BT-owned ISP Plusnet has rebuffed concerns from customers who are worried that their email accounts have been compromised by spammers.
Despite the protests, at time of writing, Sheffield-based Plusnet was yet to turn itself into the UK's data watchdog – even just as a symbolic gesture to placate subscribers who fear that a possible data breach had occurred.
Register reader Simon tipped us off about what some suspected was a security gaffe on Plusnet's email system. He told us:
On 14th November a number of Plusnet customers started receiving marketing emails from a US company on email addresses they have given to Plusnet for billing purposes.
These customers say they have never given these email addresses to anyone else and are not receiving the same marketing messages to any other email address.
The only apparent conclusion is someone has obtained the billing email addresses of Plusnet customers.
However, despite a 14-page-long discussion thread on the telco's support forum, Plusnet has refused to accept responsibility for the spam attack.
Simon noted to El Reg: "As an ISP, they have an obligation to report data losses to the Information Commissioner's Office [ICO] and are currently refusing. Not a very responsible attitude on their part, given they are meant to be the cuddly face of internet access."
Um, @plusnet, why have I suddenly started getting spam to an address I only use for you? Has something leaked?— moogal (@moogal) November 13, 2014
@plusnet hi, just had some spam to email addreses I'm 98% confident I've only ever given to you.Have you had a security breach/selling info?— Ben Quick (@ben_quick_pub) November 14, 2014
@plusnet have you been hacked? I'm getting spam to an email address that I have only ever given to you...— rich lott (@twentyoseven) November 18, 2014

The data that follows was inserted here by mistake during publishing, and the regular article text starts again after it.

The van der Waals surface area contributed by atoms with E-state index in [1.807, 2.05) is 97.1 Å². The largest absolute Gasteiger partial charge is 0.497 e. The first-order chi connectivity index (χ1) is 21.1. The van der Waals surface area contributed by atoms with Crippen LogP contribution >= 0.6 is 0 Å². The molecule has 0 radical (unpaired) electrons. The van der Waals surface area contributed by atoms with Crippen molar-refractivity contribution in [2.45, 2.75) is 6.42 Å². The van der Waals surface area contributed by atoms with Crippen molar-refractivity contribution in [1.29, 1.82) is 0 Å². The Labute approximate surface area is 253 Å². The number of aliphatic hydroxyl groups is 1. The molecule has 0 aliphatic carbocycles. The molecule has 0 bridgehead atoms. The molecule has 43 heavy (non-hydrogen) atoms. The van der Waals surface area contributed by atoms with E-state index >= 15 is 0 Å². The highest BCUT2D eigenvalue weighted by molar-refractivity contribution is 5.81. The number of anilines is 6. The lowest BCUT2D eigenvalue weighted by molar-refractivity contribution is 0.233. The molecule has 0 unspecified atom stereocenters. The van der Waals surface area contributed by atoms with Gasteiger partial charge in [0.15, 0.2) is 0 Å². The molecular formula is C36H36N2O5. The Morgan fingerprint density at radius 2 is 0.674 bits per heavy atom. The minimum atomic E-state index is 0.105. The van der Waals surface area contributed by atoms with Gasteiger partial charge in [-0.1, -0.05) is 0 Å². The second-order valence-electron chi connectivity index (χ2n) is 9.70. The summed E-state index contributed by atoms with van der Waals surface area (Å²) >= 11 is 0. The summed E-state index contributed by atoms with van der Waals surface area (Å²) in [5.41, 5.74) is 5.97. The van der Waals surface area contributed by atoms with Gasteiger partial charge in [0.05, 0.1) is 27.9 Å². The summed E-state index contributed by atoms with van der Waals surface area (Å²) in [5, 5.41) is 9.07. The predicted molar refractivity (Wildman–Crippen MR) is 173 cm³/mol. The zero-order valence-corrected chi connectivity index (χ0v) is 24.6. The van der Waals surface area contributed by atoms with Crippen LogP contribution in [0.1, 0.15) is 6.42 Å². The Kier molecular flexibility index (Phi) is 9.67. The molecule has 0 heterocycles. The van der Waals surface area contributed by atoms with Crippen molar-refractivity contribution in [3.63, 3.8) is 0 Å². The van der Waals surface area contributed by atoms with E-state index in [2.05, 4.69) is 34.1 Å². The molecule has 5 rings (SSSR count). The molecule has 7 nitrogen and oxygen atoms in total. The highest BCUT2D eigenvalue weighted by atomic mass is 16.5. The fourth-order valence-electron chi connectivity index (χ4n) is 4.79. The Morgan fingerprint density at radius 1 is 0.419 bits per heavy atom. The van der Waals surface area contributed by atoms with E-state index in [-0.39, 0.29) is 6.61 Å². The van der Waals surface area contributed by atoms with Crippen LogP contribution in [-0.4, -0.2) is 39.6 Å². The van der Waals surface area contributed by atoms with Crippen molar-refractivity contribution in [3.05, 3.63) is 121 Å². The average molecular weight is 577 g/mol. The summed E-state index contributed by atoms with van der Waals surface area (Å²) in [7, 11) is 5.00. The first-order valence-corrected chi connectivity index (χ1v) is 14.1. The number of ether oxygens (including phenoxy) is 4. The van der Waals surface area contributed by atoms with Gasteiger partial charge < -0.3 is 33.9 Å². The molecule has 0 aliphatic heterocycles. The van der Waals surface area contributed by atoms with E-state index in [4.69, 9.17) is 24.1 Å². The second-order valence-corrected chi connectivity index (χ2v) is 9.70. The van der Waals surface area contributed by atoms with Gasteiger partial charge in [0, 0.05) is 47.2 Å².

Indeed, we contacted Britain's information cops to flag up the complaints about a possible data gaffe at Plusnet.
An ICO spokesman told The Reg:
Under the Privacy and Electronic Communications Regulations, organisations who provide a service allowing members of the public to send electronic messages (eg telecoms providers or internet service providers) are required to notify us if a personal data breach occurs within 24 hours of becoming aware of the essential facts of the breach.
He added: "If a person still believes that the company has failed to look after their information then they should raise their concerns with Plusnet in the first instance. If they are not satisfied with the company’s response then they can raise the issue with our office providing any supporting evidence that they have, including details of the company’s response."
The ISP has posted an official response to its customers on its support forum. It said:
Plusnet has conducted a thorough investigation into this issue. Our investigations confirm that Plusnet’s Core Systems and Networks, including our subscriber and billing databases, have been verified and we are comfortable there has been no compromise.
Plusnet takes its obligations regarding our customer data very seriously – we ensure we comply with the guidance of the data protection regulator as well as the requirements of the Data Protection Act. All companies that Plusnet work with are required to ensure data is processed securely and in accordance with the Data Protection Act.
Plusnet will continue to monitor its security controls to ensure all data, including customer data, is protected. If we have any further updates on this we will of course let you know.
However, despite being approached by The Register on Friday morning, the company was yet to respond with comment. We were hoping Plusnet would explain why it hadn't reported the matter to the ICO, given the concerns from customers who feared their data has been compromised.
El Reg was told by a company spokeswoman that Plusnet was "looking into this as a matter of priority."
Back on the firm's forum, the ISP's staffer Bob Pullen has been fielding the customer complaints. Among other things, he was asked if Plusnet had contacted the UK's data cops yet. Pullen responded with this humdinger:
The decision to report matters to the ICO lies with out legal and compliance teams. I'm no legal expert (and don't get me wrong, I recognise some of the observations from you guys speak for themselves) but I'm not 100 per cent sure something like this would qualify. Not without explicit and quantifiable evidence that shows one of our systems to have been compromised, something we're almost certain hasn't happened.
That's right, folks, Plusnet is "almost certain" it's in the clear. So you can all rest easy now, right? ®